Grass growth was restricted during the summer which resulted in the farmer supplementing earlier this year at grass than normal. The farmer fed an additional 4kg of meal/head/day at grass, 35 days earlier than previous years.

Combined with the additional costs in the Spring and the Summer, the projected loss of thrive of the animals during the Spring, due to a delay in turnout was 0.4kg day (0.6kg average daily gain (adg) in the shed vs 1kg adg/day at grass).

  Case Study Your Farm                

Additional costs incurred during the Spring

110 bales @€30/bale

8t meal @ €240/t 

€5,220  

Additional meal fed during year

4kg/day x 150 head x 35 days = 21 tonne (@ €240/t)

€5,040  

Reduced liveweight impact

0.4Kg x 150 head x 31 days (@ €2.30/kg) 

€4,278     
Total Additional Costs €14,538  
  * Note case makes no assumption re divergent year-on-year market price trends  

 

Tillage: 300 acre tillage operator with 150 acres of Winter Cereals (50:50 Wheat & Barley) and 150 acres of Spring barley

Winter Barley:

  • 2017: yielded 4t/acre at €145/tonne plus 14 bales straw/acre at €10/bale (after baling costs) - €720/acre
  • 2018: yielded 3.5t/acre at €200/tonne plus 14 bales straw/acre at €20/bale (after baling costs) - €980/acre

 Winter Wheat:

  • 2017: yielded 4.5t/acre at €155/tonne plus 10 bales straw at €7 per bale (after baling costs) - €767/acre
  • 2018: yielded 4.0t/acre at €205/tonne plus 10 bales straw at €16 per bale profit - €980/acre

 Differential Winter Cereals: +€35,475

 Spring barley:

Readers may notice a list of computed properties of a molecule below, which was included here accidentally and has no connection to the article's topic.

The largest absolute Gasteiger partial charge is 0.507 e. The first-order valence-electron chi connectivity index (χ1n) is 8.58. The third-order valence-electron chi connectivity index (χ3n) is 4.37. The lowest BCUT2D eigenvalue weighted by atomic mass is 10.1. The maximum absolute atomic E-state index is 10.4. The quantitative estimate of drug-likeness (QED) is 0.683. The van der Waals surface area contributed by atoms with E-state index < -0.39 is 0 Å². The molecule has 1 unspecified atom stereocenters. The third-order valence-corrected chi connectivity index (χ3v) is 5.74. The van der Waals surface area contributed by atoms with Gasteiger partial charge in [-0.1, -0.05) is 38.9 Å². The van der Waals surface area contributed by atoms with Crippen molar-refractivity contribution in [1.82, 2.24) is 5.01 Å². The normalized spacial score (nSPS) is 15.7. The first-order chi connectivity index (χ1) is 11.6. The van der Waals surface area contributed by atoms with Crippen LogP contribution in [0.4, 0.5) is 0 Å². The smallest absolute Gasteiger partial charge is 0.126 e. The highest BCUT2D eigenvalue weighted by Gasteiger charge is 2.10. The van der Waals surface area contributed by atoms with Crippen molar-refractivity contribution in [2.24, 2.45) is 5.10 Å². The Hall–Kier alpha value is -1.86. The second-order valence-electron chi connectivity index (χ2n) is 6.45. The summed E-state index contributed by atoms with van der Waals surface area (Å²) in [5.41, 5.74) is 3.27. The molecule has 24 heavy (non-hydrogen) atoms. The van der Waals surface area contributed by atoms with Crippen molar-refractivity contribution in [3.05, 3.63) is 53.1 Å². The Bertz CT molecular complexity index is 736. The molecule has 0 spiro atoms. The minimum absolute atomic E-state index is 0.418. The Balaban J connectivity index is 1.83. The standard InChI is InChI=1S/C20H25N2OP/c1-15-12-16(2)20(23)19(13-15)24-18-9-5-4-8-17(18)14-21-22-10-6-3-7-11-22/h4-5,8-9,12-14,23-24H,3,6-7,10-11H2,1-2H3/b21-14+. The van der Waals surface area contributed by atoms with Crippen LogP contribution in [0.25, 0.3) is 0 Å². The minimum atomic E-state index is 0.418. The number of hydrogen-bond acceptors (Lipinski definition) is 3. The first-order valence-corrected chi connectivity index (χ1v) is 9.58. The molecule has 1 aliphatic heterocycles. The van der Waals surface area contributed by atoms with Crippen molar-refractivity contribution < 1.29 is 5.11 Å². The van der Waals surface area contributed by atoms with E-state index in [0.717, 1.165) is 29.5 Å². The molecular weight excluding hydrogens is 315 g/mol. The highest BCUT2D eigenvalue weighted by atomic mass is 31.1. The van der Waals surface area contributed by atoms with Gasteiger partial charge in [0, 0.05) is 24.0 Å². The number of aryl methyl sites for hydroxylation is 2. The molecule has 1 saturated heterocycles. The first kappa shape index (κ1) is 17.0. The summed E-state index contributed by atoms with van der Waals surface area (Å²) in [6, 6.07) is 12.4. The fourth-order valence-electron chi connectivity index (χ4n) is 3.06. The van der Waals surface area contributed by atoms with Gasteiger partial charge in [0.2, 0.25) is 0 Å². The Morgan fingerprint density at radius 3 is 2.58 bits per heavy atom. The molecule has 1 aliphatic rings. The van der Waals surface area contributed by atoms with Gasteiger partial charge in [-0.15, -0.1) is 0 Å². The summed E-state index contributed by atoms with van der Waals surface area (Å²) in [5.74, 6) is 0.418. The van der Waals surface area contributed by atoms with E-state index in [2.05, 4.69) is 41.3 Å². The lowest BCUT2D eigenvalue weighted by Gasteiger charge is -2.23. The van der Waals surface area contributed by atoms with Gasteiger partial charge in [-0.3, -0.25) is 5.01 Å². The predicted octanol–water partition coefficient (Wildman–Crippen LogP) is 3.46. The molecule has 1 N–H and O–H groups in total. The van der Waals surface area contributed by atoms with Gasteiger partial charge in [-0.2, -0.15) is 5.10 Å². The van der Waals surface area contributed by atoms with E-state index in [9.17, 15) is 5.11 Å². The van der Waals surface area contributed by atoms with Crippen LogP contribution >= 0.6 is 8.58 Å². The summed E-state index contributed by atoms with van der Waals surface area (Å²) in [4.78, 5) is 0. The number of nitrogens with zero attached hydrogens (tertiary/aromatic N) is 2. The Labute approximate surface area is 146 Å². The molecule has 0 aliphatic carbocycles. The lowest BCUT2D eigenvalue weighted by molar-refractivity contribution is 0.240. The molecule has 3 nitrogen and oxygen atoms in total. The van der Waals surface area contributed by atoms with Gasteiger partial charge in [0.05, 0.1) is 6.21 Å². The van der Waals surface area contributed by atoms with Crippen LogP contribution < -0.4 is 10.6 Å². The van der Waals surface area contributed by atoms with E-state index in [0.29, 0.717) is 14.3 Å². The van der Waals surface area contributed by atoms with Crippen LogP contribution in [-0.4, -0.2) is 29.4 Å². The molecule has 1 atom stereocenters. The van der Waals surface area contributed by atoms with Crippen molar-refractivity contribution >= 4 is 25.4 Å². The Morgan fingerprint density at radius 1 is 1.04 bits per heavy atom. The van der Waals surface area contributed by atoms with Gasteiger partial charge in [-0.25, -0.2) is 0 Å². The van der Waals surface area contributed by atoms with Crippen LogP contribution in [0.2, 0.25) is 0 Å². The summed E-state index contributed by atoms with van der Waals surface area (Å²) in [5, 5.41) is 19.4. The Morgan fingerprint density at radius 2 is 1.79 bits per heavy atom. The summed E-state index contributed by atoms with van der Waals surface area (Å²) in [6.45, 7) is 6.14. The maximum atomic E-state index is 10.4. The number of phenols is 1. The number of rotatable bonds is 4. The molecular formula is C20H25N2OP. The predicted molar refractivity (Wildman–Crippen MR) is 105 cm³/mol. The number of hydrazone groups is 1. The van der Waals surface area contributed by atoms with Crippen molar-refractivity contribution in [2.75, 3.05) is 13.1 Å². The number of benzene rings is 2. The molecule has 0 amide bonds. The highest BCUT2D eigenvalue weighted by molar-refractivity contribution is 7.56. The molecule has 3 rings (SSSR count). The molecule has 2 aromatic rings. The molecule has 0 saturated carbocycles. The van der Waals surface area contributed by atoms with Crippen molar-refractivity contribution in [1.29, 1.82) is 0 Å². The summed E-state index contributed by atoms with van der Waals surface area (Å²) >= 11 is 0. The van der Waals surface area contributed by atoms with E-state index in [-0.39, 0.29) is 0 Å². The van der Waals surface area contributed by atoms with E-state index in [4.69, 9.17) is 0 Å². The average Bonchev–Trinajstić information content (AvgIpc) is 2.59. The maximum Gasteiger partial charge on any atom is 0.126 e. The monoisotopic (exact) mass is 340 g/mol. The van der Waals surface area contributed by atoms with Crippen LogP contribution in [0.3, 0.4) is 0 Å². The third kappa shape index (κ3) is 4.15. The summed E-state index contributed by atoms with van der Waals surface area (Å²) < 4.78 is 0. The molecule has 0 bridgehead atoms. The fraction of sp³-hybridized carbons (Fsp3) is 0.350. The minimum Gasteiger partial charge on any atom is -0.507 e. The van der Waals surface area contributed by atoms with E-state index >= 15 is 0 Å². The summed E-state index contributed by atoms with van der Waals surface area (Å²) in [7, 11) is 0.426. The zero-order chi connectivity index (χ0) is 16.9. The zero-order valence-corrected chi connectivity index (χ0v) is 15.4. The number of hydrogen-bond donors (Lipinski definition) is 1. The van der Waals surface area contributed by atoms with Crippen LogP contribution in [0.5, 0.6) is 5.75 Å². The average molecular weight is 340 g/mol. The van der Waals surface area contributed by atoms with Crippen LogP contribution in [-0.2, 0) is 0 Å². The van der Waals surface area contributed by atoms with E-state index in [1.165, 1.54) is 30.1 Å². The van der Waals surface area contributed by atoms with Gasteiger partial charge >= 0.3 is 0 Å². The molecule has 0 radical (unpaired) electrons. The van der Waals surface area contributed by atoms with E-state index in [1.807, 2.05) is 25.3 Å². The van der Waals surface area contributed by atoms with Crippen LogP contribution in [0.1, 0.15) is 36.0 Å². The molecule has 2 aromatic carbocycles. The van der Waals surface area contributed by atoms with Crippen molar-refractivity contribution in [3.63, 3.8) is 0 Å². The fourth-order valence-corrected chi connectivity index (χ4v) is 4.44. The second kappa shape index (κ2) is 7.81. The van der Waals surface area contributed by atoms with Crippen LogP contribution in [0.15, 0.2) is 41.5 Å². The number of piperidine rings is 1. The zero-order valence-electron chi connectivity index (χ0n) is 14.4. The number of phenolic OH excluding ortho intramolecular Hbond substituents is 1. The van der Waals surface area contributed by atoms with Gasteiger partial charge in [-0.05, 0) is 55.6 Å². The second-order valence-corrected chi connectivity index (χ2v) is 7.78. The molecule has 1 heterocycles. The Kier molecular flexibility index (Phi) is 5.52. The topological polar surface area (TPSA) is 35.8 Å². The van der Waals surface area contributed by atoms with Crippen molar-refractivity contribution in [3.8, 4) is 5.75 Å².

• 2017: yielded 3t/acre at €145/tonne plus 7 bales of straw per acre at €10 per bale profit - €505/acre
  • 2018: yielded 1.8t/acre at €200/tonne plus 3 bales of straw per acre at €20 per bale profit - €420/acre 

Differential Spring Cereals: -€12,750

Assume 5% increase in input costs (as per CSO, 2018) - +€5,775

Combined differential: + €16,950 (€56.50/acre)

 

  Case Study Your Farm
+ / - Value of Winter Crops + €35,475  
+ / - value of Spring Crops - €12,750  
+5% increase in input costs - €5,775  
Total differential vs 2017 + 16,950  

 

The differential of €16,950 equates to a deficit of €57/acre. The impact at farm level for tillage farmers varies substantially depending on sowing date, rotation, soil type and location. The variation in impact from farm to farm for tillage farmers is probably more pronounced than in other sectors.

In the case studies outlined, it has been estimated that the effects of the poor weather has reduced cash flow by close to €200/suckler cow and up to €300/dairy cow in some of the affected areas. For a 100 cow dairy farm there could be a reduction of €30,000 in cash flow from a combination of reduced milk yield and increased costs which can have a significant effect on a farm’s ability to meet all costs, including family drawings/salaries, tax and bank repayments.

If you find yourself in such situations, the important thing to remember is that there are a range of supports available. Engage early with your bank and have an idea of how much additional support you require. In this regard, complete a simple cash flow budget. See www.aib.ie/farming for a cash flow template for reference if required.

Talk to us today - in branch; online: www.aib.ie/farming; or at 1890 47 88 33 to discuss how we can support your business needs.

 

Please be aware that all of the views expressed in this Blog are purely the personal views of the authors and commentators (including those working for AIB as members of the AIB website team or in any other capacity) and are based on their personal experiences and knowledge at the time of writing.

Some of the links above bring you to external websites. Your use of an external website is subject to the terms of that site.

Allied Irish Banks, p.l.c. is regulated by the Central Bank of Ireland. Copyright Allied Irish Banks, p.l.c. 1995.